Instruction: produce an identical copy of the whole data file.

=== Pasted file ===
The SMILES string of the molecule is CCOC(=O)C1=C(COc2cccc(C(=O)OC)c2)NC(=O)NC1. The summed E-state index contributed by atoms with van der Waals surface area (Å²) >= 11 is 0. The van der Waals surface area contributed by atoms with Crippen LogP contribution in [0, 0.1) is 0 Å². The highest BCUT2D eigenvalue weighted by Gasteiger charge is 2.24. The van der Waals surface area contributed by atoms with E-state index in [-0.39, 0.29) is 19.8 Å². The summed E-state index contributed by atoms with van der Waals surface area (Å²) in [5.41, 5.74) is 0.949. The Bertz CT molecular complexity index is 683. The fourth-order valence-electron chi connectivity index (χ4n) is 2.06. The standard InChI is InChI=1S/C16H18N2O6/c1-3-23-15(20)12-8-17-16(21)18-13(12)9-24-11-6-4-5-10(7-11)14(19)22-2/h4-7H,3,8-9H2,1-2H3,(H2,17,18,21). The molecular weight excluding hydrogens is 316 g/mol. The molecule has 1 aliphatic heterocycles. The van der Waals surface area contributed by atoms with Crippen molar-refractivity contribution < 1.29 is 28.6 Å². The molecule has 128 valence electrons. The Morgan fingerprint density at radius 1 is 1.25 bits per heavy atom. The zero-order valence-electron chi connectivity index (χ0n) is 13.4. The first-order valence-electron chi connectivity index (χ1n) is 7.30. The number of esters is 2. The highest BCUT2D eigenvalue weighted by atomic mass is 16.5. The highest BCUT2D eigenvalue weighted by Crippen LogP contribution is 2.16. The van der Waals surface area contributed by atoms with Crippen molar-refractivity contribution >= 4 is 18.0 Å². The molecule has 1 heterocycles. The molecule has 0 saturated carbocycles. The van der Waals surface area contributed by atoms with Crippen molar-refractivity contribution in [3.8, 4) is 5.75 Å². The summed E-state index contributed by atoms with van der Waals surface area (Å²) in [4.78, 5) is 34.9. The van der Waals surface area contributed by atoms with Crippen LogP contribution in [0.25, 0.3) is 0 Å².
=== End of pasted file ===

The SMILES string of the molecule is CCOC(=O)C1=C(COc2cccc(C(=O)OC)c2)NC(=O)NC1. The summed E-state index contributed by atoms with van der Waals surface area (Å²) >= 11 is 0. The van der Waals surface area contributed by atoms with Crippen LogP contribution in [0, 0.1) is 0 Å². The highest BCUT2D eigenvalue weighted by Gasteiger charge is 2.24. The van der Waals surface area contributed by atoms with E-state index in [-0.39, 0.29) is 19.8 Å². The summed E-state index contributed by atoms with van der Waals surface area (Å²) in [5.41, 5.74) is 0.949. The Bertz CT molecular complexity index is 683. The fourth-order valence-electron chi connectivity index (χ4n) is 2.06. The standard InChI is InChI=1S/C16H18N2O6/c1-3-23-15(20)12-8-17-16(21)18-13(12)9-24-11-6-4-5-10(7-11)14(19)22-2/h4-7H,3,8-9H2,1-2H3,(H2,17,18,21). The molecular weight excluding hydrogens is 316 g/mol. The molecule has 1 aliphatic heterocycles. The van der Waals surface area contributed by atoms with Crippen molar-refractivity contribution < 1.29 is 28.6 Å². The molecule has 128 valence electrons. The Morgan fingerprint density at radius 1 is 1.25 bits per heavy atom. The zero-order valence-electron chi connectivity index (χ0n) is 13.4. The first-order valence-electron chi connectivity index (χ1n) is 7.30. The number of esters is 2. The highest BCUT2D eigenvalue weighted by atomic mass is 16.5. The highest BCUT2D eigenvalue weighted by Crippen LogP contribution is 2.16. The van der Waals surface area contributed by atoms with Crippen molar-refractivity contribution >= 4 is 18.0 Å². The molecule has 1 heterocycles. The molecule has 0 saturated carbocycles. The van der Waals surface area contributed by atoms with Crippen molar-refractivity contribution in [3.8, 4) is 5.75 Å². The summed E-state index contributed by atoms with van der Waals surface area (Å²) in [4.78, 5) is 34.9. The van der Waals surface area contributed by atoms with Crippen LogP contribution in [0.25, 0.3) is 0 Å².